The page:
- Raloxifene should not cause spotting or menstrual-type bleeding. If you have any vaginal bleeding, call your doctor to find out the cause. Raloxifene has not been found to increase the risk for cancer of the lining of the uterus.
- Women in clinical trials have taken raloxifene for up to eight years.
Raloxifene Food Interactions
Medicines can interact with certain foods. In some cases, this may be harmful and your doctor may advise you to avoid certain foods. In the case of raloxifene there are no specific foods that you must exclude from your diet when receiving raloxifene.
Tell your doctor about all your medical conditions including:
- If you have had blood clots in your legs, lungs or eyes.
- If you have had a stroke, mini-stroke, irregular heartbeat, high blood pressure, heart attack, history of smoking, or think you have other risk factors for stroke or heart attack.
- Raloxifene should not be used in the prevention of heart disease.
- If you are premenopausal. Only take raloxifene if you are past menopause.
- If you have liver or kidney disease. Women with liver or kidney disease should use raloxifene with caution.
- Raloxifene should not be taken with estrogens in the form of pills, patches or injections.
- If you have taken estrogen in the past and had a high increase of triglycerides (a kind of fat in the blood).
Tell your doctor about all the medicines you take including prescription and non-prescription medicines, vitamins, and herbal supplements.
Raloxifene and Pregnancy
Tell your doctor if you are pregnant or planning to become pregnant. Raloxifene should not be used in women who are or could become pregnant. Raloxifene could harm your unborn baby.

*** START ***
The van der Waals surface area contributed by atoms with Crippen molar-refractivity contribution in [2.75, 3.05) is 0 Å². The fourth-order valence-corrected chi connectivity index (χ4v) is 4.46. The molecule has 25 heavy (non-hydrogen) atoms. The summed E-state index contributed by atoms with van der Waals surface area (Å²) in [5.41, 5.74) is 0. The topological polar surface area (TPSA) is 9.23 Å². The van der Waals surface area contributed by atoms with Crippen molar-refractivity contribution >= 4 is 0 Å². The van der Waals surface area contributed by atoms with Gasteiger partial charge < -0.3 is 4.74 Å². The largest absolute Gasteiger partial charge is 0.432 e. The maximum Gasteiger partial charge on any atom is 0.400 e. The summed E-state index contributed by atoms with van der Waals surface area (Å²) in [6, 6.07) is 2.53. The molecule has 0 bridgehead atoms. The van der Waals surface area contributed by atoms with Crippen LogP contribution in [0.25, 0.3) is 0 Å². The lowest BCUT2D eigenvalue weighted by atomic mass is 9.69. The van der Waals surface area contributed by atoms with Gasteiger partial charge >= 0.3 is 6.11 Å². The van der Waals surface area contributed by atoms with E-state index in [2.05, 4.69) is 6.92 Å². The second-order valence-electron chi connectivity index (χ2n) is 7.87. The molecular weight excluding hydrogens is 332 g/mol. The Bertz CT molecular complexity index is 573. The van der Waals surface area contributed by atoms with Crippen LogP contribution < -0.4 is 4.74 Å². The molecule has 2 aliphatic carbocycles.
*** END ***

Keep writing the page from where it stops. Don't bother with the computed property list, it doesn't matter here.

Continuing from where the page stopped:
Raloxifene and Lactation
Tell your doctor if you are breastfeeding or planning to breastfeed. It is not known if raloxifene is excreted in human breast milk or if it will harm your nursing baby.
- Take raloxifene exactly as your doctor prescribes it.
- Keep taking raloxifene for as long as your doctor prescribes it for you.
- Take one raloxifene tablet each day, at any time of the day, with or without food.
- It is best to take raloxifene about the same time each day.
- If you miss a dose, take it as soon as you remember. If it is almost time for your next dose, skip the missed dose and take only your next regularly scheduled dose. Do not take two doses at the same time.
Take raloxifene exactly as your doctor prescribes it. Follow the directions on your prescription label carefully. Your doctor will determine the best dose for you.
The recommended dose is one 60 mg raloxifene tablet daily, with or without food.
If you take too much raloxifene, call your doctor or local Poison Control Center right away.
- Store raloxifene at controlled room temperature at 68°F to 77°F (20°C-25°C).
- Keep raloxifene and all medicines out of the reach of children.
Raloxifene FDA Warning
- Increased risk of deep vein thrombosis and pulmonary embolism have been reported with raloxifene. Women with active or past history of venous thromboembolism should not take raloxifene.
- Increased risk of death due to stroke occurred in a trial in postmenopausal women with documented coronary heart disease or at increased risk for major coronary events. Consider risk-benefit balance in women at risk for stroke.